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Super funds urged to abandon "impact" investment fears

04 Dec 2013

Industry experts and researchers at the University of Sydney Business School say that despite long held concerns, there is no legal or any other barrier to superannuation funds making "impact investments" that seek positive social and environmental outcomes along with financial returns.

In a report titled 'Impact Investments: Perspectives for Superannuation Funds', the researchers say that Australian capital invested in impact investments in 2012 stood at around $2 billion.

At the current rate of growth the report predicts that the total might reach $32 billion in the next ten years. But, it also says that total investment figures could be much greater with the support of the nation's super funds.

The report says that super funds are reluctant to invest in impact opportunities because of the misconception that these investments must involve financial "trade-offs" in order to achieve their social and environmental goals.

Regulations governing the superannuation industry require that fund managers must adopt investment strategies that give regard to risk, return, cashflow, diversification, liquidity, valuation data, tax, costs and liabilities of the investment.

The report says that institutional investors, such as super funds, have long seen a conflict between their legal obligations to their members and the "soft" and "non-financial" goals of impact investment products.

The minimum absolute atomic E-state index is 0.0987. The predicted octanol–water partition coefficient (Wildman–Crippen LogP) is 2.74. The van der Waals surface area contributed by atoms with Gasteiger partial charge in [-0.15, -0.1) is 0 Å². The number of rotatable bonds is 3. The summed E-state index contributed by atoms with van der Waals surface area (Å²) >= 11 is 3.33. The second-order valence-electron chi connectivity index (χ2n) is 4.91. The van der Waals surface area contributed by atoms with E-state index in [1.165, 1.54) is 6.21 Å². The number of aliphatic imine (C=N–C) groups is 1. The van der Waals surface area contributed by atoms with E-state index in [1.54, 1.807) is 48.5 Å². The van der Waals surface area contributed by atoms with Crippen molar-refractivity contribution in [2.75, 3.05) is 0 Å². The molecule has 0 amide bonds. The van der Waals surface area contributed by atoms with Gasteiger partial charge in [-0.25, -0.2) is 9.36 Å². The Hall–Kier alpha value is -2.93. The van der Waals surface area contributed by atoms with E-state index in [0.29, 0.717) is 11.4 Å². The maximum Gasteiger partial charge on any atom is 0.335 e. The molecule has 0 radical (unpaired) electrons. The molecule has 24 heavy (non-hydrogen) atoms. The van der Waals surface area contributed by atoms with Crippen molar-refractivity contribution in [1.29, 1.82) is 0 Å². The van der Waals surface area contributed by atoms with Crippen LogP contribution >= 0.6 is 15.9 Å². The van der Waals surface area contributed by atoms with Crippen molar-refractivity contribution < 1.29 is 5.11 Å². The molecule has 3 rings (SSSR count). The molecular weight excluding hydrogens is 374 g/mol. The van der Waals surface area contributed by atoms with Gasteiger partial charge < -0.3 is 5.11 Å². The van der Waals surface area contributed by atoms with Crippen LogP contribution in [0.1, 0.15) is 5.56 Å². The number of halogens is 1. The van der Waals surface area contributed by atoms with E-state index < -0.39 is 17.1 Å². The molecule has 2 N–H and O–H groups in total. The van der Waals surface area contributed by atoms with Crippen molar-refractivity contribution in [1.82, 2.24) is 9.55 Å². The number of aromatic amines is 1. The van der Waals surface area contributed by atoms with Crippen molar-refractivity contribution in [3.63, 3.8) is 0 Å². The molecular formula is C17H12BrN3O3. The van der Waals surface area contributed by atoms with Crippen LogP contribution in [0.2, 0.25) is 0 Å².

However, the report says that, impact investment opportunities are increasingly being packaged in forms that are familiar to super funds, are offering market rates of return and have governance and reporting practices similar to those of more traditional investment targets.

"There is no restriction on super funds making impact investments so long as they proceed with care," said lead author Kylie Charlton, co-founder and managing director of Unitus Capital. "Super funds must apply the same professional processes and techniques for due diligence for impact investments as they use for any other investments."

The report says globally there are currently impact investment opportunities in agriculture, microfinance, renewable energy, small and medium sized enterprises, healthcare, affordable housing and community development. 

Super funds have invested locally in the Benevolent Society Social Benefit Bond, Newpin Social Benefit Bond and the Community Finance Fund managed by Foresters Community Fund. Internationally they have invested in specialised microfinance and microinsurance investment funds.

"Via these investment vehicles and others, fund managers have an opportunity to invest in microfinance, clean energy, organic food production, Indigenous welfare, education and much more," said researcher Jarrod Ormiston. "The benefits to society are enormous." 

"Impact investments provide super funds with an opportunity to align themselves with their members' values and actively contribute to strengthening local and international communities."